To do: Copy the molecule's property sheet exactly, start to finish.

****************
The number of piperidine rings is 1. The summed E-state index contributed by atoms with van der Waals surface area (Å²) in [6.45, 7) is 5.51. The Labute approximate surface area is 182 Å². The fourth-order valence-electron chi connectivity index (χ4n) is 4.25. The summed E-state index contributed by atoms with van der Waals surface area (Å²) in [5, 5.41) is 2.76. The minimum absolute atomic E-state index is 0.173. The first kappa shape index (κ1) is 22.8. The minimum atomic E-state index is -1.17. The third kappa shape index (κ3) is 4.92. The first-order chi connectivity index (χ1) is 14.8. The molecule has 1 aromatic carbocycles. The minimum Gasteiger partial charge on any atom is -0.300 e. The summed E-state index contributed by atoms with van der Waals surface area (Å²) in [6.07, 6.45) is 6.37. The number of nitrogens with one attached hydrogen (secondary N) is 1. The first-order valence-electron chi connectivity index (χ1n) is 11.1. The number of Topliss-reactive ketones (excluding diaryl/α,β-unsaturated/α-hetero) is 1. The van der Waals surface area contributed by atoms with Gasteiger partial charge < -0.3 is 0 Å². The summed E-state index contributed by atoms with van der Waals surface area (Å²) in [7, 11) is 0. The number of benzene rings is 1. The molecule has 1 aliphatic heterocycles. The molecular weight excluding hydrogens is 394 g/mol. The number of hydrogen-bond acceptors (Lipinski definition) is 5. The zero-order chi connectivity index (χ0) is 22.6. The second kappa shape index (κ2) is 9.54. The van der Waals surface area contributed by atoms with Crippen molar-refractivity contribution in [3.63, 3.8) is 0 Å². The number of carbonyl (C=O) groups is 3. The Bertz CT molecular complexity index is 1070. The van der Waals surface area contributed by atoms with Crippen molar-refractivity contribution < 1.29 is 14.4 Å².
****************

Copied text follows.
The number of piperidine rings is 1. The summed E-state index contributed by atoms with van der Waals surface area (Å²) in [6.45, 7) is 5.51. The Labute approximate surface area is 182 Å². The fourth-order valence-electron chi connectivity index (χ4n) is 4.25. The summed E-state index contributed by atoms with van der Waals surface area (Å²) in [5, 5.41) is 2.76. The minimum absolute atomic E-state index is 0.173. The first kappa shape index (κ1) is 22.8. The minimum atomic E-state index is -1.17. The third kappa shape index (κ3) is 4.92. The first-order chi connectivity index (χ1) is 14.8. The molecule has 1 aromatic carbocycles. The minimum Gasteiger partial charge on any atom is -0.300 e. The summed E-state index contributed by atoms with van der Waals surface area (Å²) in [6.07, 6.45) is 6.37. The number of nitrogens with one attached hydrogen (secondary N) is 1. The first-order valence-electron chi connectivity index (χ1n) is 11.1. The number of Topliss-reactive ketones (excluding diaryl/α,β-unsaturated/α-hetero) is 1. The van der Waals surface area contributed by atoms with Gasteiger partial charge < -0.3 is 0 Å². The summed E-state index contributed by atoms with van der Waals surface area (Å²) in [7, 11) is 0. The number of benzene rings is 1. The molecule has 1 aliphatic heterocycles. The molecular weight excluding hydrogens is 394 g/mol. The number of hydrogen-bond acceptors (Lipinski definition) is 5. The zero-order chi connectivity index (χ0) is 22.6. The second kappa shape index (κ2) is 9.54. The van der Waals surface area contributed by atoms with Crippen molar-refractivity contribution in [3.63, 3.8) is 0 Å². The number of carbonyl (C=O) groups is 3. The Bertz CT molecular complexity index is 1070. The van der Waals surface area contributed by atoms with Crippen molar-refractivity contribution < 1.29 is 14.4 Å².